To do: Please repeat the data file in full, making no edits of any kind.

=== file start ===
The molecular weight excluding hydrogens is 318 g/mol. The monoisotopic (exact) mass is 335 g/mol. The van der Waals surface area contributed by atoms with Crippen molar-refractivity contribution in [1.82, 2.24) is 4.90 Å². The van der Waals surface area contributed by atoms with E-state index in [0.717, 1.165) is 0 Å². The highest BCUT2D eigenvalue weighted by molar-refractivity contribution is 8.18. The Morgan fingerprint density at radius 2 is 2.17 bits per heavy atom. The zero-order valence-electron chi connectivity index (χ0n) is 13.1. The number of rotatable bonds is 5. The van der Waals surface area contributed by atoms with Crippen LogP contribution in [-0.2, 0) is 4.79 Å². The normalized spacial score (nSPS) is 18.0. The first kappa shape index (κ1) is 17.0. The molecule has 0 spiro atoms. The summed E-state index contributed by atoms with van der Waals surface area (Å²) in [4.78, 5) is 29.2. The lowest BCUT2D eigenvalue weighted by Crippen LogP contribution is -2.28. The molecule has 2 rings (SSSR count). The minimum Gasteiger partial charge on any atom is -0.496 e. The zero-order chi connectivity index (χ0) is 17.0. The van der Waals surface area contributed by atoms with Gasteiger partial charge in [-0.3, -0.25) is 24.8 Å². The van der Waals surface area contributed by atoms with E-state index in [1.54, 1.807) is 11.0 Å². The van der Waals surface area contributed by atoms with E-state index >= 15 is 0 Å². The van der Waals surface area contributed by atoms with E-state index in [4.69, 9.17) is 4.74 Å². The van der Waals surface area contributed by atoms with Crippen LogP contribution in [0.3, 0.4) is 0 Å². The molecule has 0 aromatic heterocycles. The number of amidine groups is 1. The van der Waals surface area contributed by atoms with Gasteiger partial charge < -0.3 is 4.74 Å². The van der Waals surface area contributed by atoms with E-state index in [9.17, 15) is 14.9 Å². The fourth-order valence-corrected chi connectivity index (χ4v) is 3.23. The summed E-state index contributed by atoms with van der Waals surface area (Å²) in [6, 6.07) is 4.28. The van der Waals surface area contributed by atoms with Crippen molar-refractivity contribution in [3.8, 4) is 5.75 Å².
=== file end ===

The molecular weight excluding hydrogens is 318 g/mol. The monoisotopic (exact) mass is 335 g/mol. The van der Waals surface area contributed by atoms with Crippen molar-refractivity contribution in [1.82, 2.24) is 4.90 Å². The van der Waals surface area contributed by atoms with E-state index in [0.717, 1.165) is 0 Å². The highest BCUT2D eigenvalue weighted by molar-refractivity contribution is 8.18. The Morgan fingerprint density at radius 2 is 2.17 bits per heavy atom. The zero-order valence-electron chi connectivity index (χ0n) is 13.1. The number of rotatable bonds is 5. The van der Waals surface area contributed by atoms with Crippen LogP contribution in [-0.2, 0) is 4.79 Å². The normalized spacial score (nSPS) is 18.0. The first kappa shape index (κ1) is 17.0. The molecule has 0 spiro atoms. The summed E-state index contributed by atoms with van der Waals surface area (Å²) in [4.78, 5) is 29.2. The lowest BCUT2D eigenvalue weighted by Crippen LogP contribution is -2.28. The molecule has 2 rings (SSSR count). The minimum Gasteiger partial charge on any atom is -0.496 e. The zero-order chi connectivity index (χ0) is 17.0. The van der Waals surface area contributed by atoms with Gasteiger partial charge in [-0.3, -0.25) is 24.8 Å². The van der Waals surface area contributed by atoms with E-state index in [1.54, 1.807) is 11.0 Å². The van der Waals surface area contributed by atoms with E-state index >= 15 is 0 Å². The van der Waals surface area contributed by atoms with E-state index in [4.69, 9.17) is 4.74 Å². The van der Waals surface area contributed by atoms with Crippen LogP contribution in [0.3, 0.4) is 0 Å². The molecule has 0 aromatic heterocycles. The number of amidine groups is 1. The van der Waals surface area contributed by atoms with Gasteiger partial charge < -0.3 is 4.74 Å². The van der Waals surface area contributed by atoms with E-state index in [9.17, 15) is 14.9 Å². The fourth-order valence-corrected chi connectivity index (χ4v) is 3.23. The summed E-state index contributed by atoms with van der Waals surface area (Å²) in [6, 6.07) is 4.28. The van der Waals surface area contributed by atoms with Crippen molar-refractivity contribution in [3.8, 4) is 5.75 Å².